Johanna Morariu and Ann Emery discussed how nonprofit evaluation is progressing as a discipline with impact, highlighting findings from Innovation Network's State of Evaluation project about nonprofit evaluation practices and capacity. They highlighted five areas where funders can support grantee evaluation capacity: by investing in technology, tools, and resources; by supporting data coaching and training; by supporting both internal and external evaluation staff; by engaging nonprofits in conversations with their peers; and by engaging nonprofits in conversations with their funders.
Johanna Morariu and Ann Emery share three tactics for tackling the Dusty Shelf Report in evaluation: captivating the readers with visuals, choosing the design that's right for the reader, and strengthening the dataviz literacy of readers.
Although nonprofits often have lots of data and a desire to use it, spreadsheet skills are in short supply. In this guest blog post, Ann Emery shares spreadsheet tips to help nonprofit staff analyze their own evaluation data in Excel.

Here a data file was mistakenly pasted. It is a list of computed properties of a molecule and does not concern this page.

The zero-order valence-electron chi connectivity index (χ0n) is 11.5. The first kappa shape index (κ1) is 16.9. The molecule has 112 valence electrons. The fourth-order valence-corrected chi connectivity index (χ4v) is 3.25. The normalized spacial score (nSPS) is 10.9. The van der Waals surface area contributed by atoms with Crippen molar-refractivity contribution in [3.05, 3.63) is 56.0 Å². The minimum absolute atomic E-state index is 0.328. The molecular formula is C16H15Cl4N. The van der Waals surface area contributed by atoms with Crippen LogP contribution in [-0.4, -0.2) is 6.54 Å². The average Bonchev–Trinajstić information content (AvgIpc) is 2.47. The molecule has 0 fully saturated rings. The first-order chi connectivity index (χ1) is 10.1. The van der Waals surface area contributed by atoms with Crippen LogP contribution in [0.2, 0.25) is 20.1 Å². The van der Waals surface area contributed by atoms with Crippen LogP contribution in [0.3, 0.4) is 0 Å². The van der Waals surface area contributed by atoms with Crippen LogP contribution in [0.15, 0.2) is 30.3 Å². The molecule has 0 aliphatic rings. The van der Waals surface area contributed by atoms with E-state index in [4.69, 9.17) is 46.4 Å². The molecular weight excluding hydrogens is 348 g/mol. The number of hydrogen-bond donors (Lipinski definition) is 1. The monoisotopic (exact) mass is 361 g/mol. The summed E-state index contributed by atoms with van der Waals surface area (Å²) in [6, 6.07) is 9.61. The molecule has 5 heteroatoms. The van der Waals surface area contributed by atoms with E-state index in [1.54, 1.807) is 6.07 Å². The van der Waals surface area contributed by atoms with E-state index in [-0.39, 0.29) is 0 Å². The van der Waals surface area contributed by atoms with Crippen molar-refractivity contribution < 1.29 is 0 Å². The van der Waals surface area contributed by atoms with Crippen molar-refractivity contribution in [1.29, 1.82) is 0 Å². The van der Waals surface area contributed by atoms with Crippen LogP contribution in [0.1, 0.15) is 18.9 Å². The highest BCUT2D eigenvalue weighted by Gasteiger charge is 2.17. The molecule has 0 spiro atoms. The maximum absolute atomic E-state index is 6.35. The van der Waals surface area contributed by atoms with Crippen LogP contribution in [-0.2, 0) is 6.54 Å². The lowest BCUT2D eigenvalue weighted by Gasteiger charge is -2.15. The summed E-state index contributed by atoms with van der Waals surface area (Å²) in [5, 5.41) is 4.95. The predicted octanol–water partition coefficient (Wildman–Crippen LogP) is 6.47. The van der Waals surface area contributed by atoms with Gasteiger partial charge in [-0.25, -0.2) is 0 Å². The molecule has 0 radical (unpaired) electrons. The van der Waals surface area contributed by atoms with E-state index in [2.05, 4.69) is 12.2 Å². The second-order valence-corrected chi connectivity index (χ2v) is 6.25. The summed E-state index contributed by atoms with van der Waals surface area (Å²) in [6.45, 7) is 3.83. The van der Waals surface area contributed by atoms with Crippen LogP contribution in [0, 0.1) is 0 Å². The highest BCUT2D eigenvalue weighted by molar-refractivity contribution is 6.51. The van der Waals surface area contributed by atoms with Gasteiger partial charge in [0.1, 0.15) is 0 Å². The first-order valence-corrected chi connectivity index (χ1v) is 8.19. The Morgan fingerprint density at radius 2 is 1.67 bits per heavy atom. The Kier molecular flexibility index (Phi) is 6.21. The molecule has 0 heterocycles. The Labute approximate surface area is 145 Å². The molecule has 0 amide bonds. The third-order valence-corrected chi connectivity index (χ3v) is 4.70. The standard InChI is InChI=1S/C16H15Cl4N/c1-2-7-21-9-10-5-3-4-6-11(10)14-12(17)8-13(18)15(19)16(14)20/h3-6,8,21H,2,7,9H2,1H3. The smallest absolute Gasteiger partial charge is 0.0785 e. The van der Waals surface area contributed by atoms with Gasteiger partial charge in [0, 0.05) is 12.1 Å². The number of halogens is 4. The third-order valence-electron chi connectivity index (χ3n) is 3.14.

In 2010, Innovation Network set out to answer a question that was previously unaddressed in the evaluation field-what is the state of nonprofit evaluation practice and capacity?—and initiated the first iteration of the State of Evaluation project. In 2012 we launched the second installment of the State of Evaluation project. This blog post shares highlights from that research.
Johanna Morariu and Ann Emery were guest participants on a recent Story By Numbers podcast where they provided a user-friendly introduction to Data Visualization. They introduce the listener to DataViz and discuss ways to choose the right kind of chart for different types of data.
As an evaluation consultant, Johanna Morariu witnesses firsthand the trepidation and uncertainty many people experience when making decisions about evaluation. In this guest blog post, she shared six pieces of advice: 1) Rethink what evaluation can be, 2) Don't get hung up on frameworks and jargon, 3) Start small and grow, 4) Collect less data, 5) Get comfortable with quantitative and qualitative data, and 6) Define the evaluation purpose and scope before selecting tech tools for evaluation.